“Stocker enterprises are characterized by risk and margins, some of which can be managed in marketing and herd-health programs,” says Mark McCann, Virginia Tech University Extension animal scientist. “Forage programs, while less predictable, can also be managed in a way to be more dependable through management of resources, selection of varieties and grazing management. The one ingredient that can't be predicted but must be managed around is rainfall. By being somewhat conservative and following best-management practices, the chances for satisfactory pasture and cattle performance is enhanced.”

In an insightful fact sheet, "Managing Pastures for the Stocker Operation," McCann outlines the fundamental principles and relationships between forage growth and nutrient requirements for stocker cattle weight gain. Tips he provides for managing stocker forage systems include:

• “Stocking rate is the most common problem in dealing with sub-par grazing performance of stockers. Just as it is critical in marketing programs to work in load lots; it is equally critical to stock pastures appropriately. Lighter stocking rates with more available forage usually will allow for greater individual animal performance and also allow some reserve for dry periods. Stocking at rates that worked well during wet years will simply result in overgrazing during drier years. Remember the impact of grazing pressure on available forage quality as well as quantity. By-products, hay or silage can be supplemented to have a sparing effect on pasture forage.”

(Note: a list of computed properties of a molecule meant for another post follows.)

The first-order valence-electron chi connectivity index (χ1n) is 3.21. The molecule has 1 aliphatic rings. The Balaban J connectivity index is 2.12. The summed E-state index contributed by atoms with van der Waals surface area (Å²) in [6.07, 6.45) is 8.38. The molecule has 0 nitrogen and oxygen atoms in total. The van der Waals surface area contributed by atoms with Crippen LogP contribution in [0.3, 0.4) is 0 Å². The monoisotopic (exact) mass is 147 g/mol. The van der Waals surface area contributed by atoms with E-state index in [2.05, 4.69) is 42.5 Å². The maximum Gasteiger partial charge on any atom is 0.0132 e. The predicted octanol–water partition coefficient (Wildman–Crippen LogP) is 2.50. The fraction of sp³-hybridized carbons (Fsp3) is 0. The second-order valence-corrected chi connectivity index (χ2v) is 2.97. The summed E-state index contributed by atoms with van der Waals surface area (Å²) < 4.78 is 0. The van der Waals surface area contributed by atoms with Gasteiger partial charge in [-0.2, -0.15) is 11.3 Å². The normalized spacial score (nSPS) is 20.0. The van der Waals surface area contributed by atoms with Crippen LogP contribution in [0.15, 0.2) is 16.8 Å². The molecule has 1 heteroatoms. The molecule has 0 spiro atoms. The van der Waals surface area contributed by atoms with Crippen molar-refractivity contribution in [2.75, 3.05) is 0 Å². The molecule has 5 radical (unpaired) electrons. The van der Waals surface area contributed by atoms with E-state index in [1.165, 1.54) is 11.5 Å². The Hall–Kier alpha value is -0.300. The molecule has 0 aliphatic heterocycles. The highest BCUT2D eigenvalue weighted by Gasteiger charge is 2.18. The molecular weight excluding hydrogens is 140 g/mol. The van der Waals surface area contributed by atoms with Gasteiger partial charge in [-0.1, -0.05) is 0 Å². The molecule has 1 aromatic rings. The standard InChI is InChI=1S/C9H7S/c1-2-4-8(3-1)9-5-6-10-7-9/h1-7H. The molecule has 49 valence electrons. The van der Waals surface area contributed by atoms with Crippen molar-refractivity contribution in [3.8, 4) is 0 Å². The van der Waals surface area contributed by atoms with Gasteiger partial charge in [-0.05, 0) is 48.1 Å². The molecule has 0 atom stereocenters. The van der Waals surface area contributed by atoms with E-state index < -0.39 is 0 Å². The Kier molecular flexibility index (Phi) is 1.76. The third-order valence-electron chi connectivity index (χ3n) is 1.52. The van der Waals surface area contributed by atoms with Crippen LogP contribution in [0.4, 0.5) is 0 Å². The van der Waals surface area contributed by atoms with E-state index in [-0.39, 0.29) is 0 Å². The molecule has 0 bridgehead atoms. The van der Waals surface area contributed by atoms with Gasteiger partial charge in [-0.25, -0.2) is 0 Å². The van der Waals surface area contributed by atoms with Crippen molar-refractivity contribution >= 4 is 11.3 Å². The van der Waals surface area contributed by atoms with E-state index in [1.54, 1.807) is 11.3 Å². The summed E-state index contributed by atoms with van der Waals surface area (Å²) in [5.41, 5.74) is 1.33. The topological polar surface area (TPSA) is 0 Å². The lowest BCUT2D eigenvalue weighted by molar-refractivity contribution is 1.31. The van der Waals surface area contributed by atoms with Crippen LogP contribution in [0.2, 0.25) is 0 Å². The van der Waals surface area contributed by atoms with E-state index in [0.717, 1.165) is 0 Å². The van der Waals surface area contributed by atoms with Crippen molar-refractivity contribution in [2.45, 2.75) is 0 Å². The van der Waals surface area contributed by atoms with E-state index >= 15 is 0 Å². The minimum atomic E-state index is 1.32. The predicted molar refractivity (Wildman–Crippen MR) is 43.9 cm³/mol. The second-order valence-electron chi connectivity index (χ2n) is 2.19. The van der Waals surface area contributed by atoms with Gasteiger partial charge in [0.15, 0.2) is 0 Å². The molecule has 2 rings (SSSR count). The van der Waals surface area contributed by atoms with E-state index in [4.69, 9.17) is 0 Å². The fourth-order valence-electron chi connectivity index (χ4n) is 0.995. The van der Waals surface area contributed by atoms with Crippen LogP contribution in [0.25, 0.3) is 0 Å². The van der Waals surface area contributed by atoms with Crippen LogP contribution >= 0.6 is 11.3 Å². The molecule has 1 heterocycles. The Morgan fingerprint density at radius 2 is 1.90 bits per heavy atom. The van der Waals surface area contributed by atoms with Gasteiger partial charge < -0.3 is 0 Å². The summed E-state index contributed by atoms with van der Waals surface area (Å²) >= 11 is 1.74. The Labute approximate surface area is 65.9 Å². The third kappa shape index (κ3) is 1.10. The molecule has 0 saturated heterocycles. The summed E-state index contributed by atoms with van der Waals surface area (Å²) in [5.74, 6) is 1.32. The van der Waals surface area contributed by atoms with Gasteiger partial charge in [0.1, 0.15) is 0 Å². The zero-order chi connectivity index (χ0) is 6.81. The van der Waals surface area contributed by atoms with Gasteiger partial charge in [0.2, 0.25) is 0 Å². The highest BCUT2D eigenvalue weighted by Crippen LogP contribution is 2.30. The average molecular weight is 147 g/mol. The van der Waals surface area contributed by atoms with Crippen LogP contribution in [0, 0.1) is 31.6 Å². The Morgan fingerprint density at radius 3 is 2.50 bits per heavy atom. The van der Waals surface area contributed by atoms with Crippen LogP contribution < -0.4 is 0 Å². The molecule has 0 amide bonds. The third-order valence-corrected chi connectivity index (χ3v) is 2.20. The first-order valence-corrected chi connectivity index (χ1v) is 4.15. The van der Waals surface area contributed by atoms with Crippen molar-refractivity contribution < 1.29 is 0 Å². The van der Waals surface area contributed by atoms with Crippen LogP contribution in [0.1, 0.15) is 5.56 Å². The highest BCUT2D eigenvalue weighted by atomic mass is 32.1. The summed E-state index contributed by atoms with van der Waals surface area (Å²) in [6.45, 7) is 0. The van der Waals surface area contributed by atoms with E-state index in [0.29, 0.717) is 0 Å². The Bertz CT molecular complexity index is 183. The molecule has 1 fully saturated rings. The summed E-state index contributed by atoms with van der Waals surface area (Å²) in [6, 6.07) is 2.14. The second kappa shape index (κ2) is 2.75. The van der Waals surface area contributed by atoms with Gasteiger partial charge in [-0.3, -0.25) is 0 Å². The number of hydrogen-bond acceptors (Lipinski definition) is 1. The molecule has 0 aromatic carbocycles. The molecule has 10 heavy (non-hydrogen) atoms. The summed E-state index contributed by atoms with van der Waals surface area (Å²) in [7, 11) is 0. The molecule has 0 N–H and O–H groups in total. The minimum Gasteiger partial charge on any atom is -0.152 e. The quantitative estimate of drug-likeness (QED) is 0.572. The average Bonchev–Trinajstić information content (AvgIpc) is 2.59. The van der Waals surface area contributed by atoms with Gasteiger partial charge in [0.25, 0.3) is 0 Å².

• “Stockpiling tall fescue beginning in August can greatly reduce or eliminate hay needs. The negative impact of infected fescue is greatly reduced during the fall and winter months. Additionally, stockpiled fescue will maintain its nutrient content into the winter.

• “Lighter weight stockers will respond to low levels of energy and protein supplementation after the top portion of stockpiled fescue has been grazed,” he says.

• “The addition of an ionophore will still enhance efficiency and profitability in grazing programs and should not be overlooked. Most products can be fed in a supplement, mineral mix or in a molasses block. Results are dependent on consumption of the product at recommended levels so free choice sources such as mineral and blocks need to be monitored.”
You can find McCann’s fact sheet at pubs.ext.vt.edu/news/livestock/2010/09/LU_09-01-10-3.html.